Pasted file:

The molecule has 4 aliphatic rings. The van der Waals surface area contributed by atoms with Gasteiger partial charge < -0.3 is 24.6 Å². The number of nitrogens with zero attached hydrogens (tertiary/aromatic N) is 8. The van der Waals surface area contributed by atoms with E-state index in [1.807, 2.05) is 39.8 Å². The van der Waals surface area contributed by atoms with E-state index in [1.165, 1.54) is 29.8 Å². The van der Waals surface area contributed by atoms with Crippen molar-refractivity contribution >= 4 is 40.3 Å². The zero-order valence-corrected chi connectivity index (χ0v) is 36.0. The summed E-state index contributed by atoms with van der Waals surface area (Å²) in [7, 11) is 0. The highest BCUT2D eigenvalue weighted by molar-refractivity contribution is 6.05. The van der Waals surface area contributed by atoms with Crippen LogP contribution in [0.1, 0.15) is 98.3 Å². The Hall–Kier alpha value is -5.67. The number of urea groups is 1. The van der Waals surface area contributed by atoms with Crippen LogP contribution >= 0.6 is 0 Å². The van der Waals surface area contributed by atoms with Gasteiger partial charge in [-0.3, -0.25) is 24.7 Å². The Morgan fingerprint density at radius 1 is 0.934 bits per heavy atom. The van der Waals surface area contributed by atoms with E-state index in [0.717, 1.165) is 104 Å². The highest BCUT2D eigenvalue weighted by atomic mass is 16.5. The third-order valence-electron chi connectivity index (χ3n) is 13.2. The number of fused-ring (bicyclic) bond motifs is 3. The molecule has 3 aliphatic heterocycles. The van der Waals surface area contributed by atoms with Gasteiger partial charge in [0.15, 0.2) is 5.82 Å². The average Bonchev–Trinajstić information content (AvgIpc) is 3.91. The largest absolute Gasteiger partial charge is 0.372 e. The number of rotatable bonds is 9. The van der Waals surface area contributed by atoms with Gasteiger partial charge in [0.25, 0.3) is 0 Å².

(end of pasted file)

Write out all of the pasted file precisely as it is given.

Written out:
The molecule has 4 aliphatic rings. The van der Waals surface area contributed by atoms with Gasteiger partial charge < -0.3 is 24.6 Å². The number of nitrogens with zero attached hydrogens (tertiary/aromatic N) is 8. The van der Waals surface area contributed by atoms with E-state index in [1.807, 2.05) is 39.8 Å². The van der Waals surface area contributed by atoms with E-state index in [1.165, 1.54) is 29.8 Å². The van der Waals surface area contributed by atoms with Crippen molar-refractivity contribution >= 4 is 40.3 Å². The zero-order valence-corrected chi connectivity index (χ0v) is 36.0. The summed E-state index contributed by atoms with van der Waals surface area (Å²) in [7, 11) is 0. The highest BCUT2D eigenvalue weighted by molar-refractivity contribution is 6.05. The van der Waals surface area contributed by atoms with Crippen LogP contribution in [0.1, 0.15) is 98.3 Å². The Hall–Kier alpha value is -5.67. The number of urea groups is 1. The van der Waals surface area contributed by atoms with Crippen LogP contribution >= 0.6 is 0 Å². The van der Waals surface area contributed by atoms with Gasteiger partial charge in [-0.3, -0.25) is 24.7 Å². The Morgan fingerprint density at radius 1 is 0.934 bits per heavy atom. The van der Waals surface area contributed by atoms with E-state index in [0.717, 1.165) is 104 Å². The highest BCUT2D eigenvalue weighted by atomic mass is 16.5. The third-order valence-electron chi connectivity index (χ3n) is 13.2. The number of fused-ring (bicyclic) bond motifs is 3. The molecule has 3 aliphatic heterocycles. The van der Waals surface area contributed by atoms with Gasteiger partial charge in [0.15, 0.2) is 5.82 Å². The average Bonchev–Trinajstić information content (AvgIpc) is 3.91. The largest absolute Gasteiger partial charge is 0.372 e. The number of rotatable bonds is 9. The van der Waals surface area contributed by atoms with Gasteiger partial charge in [0.25, 0.3) is 0 Å².